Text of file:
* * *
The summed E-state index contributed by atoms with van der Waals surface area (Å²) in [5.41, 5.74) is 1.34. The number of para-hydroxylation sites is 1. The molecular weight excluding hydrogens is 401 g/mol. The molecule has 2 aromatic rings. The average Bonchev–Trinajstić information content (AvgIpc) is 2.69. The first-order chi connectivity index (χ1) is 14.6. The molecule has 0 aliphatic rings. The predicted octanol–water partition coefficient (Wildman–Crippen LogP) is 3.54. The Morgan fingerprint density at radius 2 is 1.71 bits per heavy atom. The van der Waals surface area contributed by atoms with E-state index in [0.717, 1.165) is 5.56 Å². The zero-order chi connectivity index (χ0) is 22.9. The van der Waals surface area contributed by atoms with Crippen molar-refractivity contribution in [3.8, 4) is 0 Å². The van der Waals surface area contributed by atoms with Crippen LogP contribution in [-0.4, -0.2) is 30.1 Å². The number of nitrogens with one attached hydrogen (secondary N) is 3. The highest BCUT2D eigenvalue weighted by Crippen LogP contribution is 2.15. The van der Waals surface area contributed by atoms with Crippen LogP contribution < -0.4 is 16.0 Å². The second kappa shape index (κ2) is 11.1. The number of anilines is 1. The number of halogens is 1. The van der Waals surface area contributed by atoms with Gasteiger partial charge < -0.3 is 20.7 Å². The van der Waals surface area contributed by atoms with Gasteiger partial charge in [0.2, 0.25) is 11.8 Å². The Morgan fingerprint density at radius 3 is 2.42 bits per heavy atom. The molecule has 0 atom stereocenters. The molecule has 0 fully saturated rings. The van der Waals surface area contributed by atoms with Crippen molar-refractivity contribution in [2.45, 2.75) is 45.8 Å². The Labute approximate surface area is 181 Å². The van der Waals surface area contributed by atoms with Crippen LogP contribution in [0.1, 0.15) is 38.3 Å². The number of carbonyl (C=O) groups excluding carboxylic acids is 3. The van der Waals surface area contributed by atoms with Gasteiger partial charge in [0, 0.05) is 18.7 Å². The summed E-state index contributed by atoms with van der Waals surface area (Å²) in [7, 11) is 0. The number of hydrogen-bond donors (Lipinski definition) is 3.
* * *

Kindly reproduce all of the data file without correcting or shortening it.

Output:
The summed E-state index contributed by atoms with van der Waals surface area (Å²) in [5.41, 5.74) is 1.34. The number of para-hydroxylation sites is 1. The molecular weight excluding hydrogens is 401 g/mol. The molecule has 2 aromatic rings. The average Bonchev–Trinajstić information content (AvgIpc) is 2.69. The first-order chi connectivity index (χ1) is 14.6. The molecule has 0 aliphatic rings. The predicted octanol–water partition coefficient (Wildman–Crippen LogP) is 3.54. The Morgan fingerprint density at radius 2 is 1.71 bits per heavy atom. The van der Waals surface area contributed by atoms with E-state index in [0.717, 1.165) is 5.56 Å². The zero-order chi connectivity index (χ0) is 22.9. The van der Waals surface area contributed by atoms with Crippen molar-refractivity contribution in [3.8, 4) is 0 Å². The van der Waals surface area contributed by atoms with Crippen LogP contribution in [-0.4, -0.2) is 30.1 Å². The number of nitrogens with one attached hydrogen (secondary N) is 3. The highest BCUT2D eigenvalue weighted by Crippen LogP contribution is 2.15. The van der Waals surface area contributed by atoms with Crippen LogP contribution < -0.4 is 16.0 Å². The second kappa shape index (κ2) is 11.1. The number of anilines is 1. The number of halogens is 1. The van der Waals surface area contributed by atoms with Gasteiger partial charge < -0.3 is 20.7 Å². The van der Waals surface area contributed by atoms with Gasteiger partial charge in [0.2, 0.25) is 11.8 Å². The Morgan fingerprint density at radius 3 is 2.42 bits per heavy atom. The molecule has 0 atom stereocenters. The molecule has 0 fully saturated rings. The van der Waals surface area contributed by atoms with Crippen molar-refractivity contribution in [2.45, 2.75) is 45.8 Å². The Labute approximate surface area is 181 Å². The van der Waals surface area contributed by atoms with Crippen LogP contribution in [0.1, 0.15) is 38.3 Å². The number of carbonyl (C=O) groups excluding carboxylic acids is 3. The van der Waals surface area contributed by atoms with Gasteiger partial charge in [0, 0.05) is 18.7 Å². The summed E-state index contributed by atoms with van der Waals surface area (Å²) in [7, 11) is 0. The number of hydrogen-bond donors (Lipinski definition) is 3.